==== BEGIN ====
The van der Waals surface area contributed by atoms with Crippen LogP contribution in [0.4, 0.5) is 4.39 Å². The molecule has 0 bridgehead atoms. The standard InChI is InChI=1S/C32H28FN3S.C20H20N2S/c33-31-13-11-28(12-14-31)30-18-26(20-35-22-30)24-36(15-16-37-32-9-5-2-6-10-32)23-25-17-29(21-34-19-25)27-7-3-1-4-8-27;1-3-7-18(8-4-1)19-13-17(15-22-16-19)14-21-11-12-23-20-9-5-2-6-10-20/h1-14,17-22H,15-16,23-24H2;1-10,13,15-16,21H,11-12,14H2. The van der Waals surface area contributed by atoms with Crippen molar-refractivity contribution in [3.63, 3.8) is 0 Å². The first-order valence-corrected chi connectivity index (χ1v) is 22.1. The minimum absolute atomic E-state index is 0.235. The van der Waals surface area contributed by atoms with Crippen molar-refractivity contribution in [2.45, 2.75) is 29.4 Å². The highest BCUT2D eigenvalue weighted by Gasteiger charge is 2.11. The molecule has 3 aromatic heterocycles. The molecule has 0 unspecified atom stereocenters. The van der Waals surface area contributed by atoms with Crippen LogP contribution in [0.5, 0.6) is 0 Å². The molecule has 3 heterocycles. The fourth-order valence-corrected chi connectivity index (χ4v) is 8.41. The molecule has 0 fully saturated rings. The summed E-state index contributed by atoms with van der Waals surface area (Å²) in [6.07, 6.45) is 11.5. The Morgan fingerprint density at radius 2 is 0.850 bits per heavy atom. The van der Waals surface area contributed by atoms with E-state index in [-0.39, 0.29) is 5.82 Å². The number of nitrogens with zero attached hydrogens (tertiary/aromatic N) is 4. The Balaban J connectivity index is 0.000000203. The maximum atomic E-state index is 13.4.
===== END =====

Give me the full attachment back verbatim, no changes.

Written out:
The van der Waals surface area contributed by atoms with Crippen LogP contribution in [0.4, 0.5) is 4.39 Å². The molecule has 0 bridgehead atoms. The standard InChI is InChI=1S/C32H28FN3S.C20H20N2S/c33-31-13-11-28(12-14-31)30-18-26(20-35-22-30)24-36(15-16-37-32-9-5-2-6-10-32)23-25-17-29(21-34-19-25)27-7-3-1-4-8-27;1-3-7-18(8-4-1)19-13-17(15-22-16-19)14-21-11-12-23-20-9-5-2-6-10-20/h1-14,17-22H,15-16,23-24H2;1-10,13,15-16,21H,11-12,14H2. The van der Waals surface area contributed by atoms with Crippen molar-refractivity contribution in [3.63, 3.8) is 0 Å². The first-order valence-corrected chi connectivity index (χ1v) is 22.1. The minimum absolute atomic E-state index is 0.235. The van der Waals surface area contributed by atoms with Crippen molar-refractivity contribution in [2.45, 2.75) is 29.4 Å². The highest BCUT2D eigenvalue weighted by Gasteiger charge is 2.11. The molecule has 3 aromatic heterocycles. The molecule has 0 unspecified atom stereocenters. The van der Waals surface area contributed by atoms with Crippen LogP contribution in [0.5, 0.6) is 0 Å². The molecule has 3 heterocycles. The fourth-order valence-corrected chi connectivity index (χ4v) is 8.41. The molecule has 0 fully saturated rings. The summed E-state index contributed by atoms with van der Waals surface area (Å²) in [6.07, 6.45) is 11.5. The Morgan fingerprint density at radius 2 is 0.850 bits per heavy atom. The van der Waals surface area contributed by atoms with E-state index in [-0.39, 0.29) is 5.82 Å². The number of nitrogens with zero attached hydrogens (tertiary/aromatic N) is 4. The Balaban J connectivity index is 0.000000203. The maximum atomic E-state index is 13.4.